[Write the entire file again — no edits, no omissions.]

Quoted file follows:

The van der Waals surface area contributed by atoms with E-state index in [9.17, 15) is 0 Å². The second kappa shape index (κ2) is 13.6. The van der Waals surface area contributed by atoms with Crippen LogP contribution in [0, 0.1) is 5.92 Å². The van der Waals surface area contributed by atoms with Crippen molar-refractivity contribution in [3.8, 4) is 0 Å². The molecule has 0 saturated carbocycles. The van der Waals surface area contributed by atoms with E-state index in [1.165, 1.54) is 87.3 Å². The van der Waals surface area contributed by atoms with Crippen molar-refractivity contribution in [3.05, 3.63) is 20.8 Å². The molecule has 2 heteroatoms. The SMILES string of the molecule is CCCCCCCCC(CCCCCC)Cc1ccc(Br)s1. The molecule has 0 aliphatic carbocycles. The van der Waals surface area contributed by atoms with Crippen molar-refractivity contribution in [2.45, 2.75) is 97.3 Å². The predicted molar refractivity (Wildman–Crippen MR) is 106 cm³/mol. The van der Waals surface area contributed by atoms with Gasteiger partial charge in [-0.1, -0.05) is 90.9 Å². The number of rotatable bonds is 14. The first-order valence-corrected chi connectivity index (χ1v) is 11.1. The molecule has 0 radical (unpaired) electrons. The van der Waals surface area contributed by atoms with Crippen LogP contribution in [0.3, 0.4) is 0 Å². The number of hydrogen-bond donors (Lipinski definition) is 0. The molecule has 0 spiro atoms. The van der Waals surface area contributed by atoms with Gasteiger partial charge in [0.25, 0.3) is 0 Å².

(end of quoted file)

The van der Waals surface area contributed by atoms with E-state index in [9.17, 15) is 0 Å². The second kappa shape index (κ2) is 13.6. The van der Waals surface area contributed by atoms with Crippen LogP contribution in [0, 0.1) is 5.92 Å². The van der Waals surface area contributed by atoms with Crippen molar-refractivity contribution in [3.8, 4) is 0 Å². The molecule has 0 saturated carbocycles. The van der Waals surface area contributed by atoms with E-state index in [1.165, 1.54) is 87.3 Å². The van der Waals surface area contributed by atoms with Crippen molar-refractivity contribution in [3.05, 3.63) is 20.8 Å². The molecule has 2 heteroatoms. The SMILES string of the molecule is CCCCCCCCC(CCCCCC)Cc1ccc(Br)s1. The molecule has 0 aliphatic carbocycles. The van der Waals surface area contributed by atoms with Crippen molar-refractivity contribution in [2.45, 2.75) is 97.3 Å². The predicted molar refractivity (Wildman–Crippen MR) is 106 cm³/mol. The van der Waals surface area contributed by atoms with Gasteiger partial charge in [-0.1, -0.05) is 90.9 Å². The number of rotatable bonds is 14. The first-order valence-corrected chi connectivity index (χ1v) is 11.1. The molecule has 0 radical (unpaired) electrons. The van der Waals surface area contributed by atoms with Crippen LogP contribution in [0.3, 0.4) is 0 Å². The number of hydrogen-bond donors (Lipinski definition) is 0. The molecule has 0 spiro atoms. The van der Waals surface area contributed by atoms with Gasteiger partial charge in [0.25, 0.3) is 0 Å².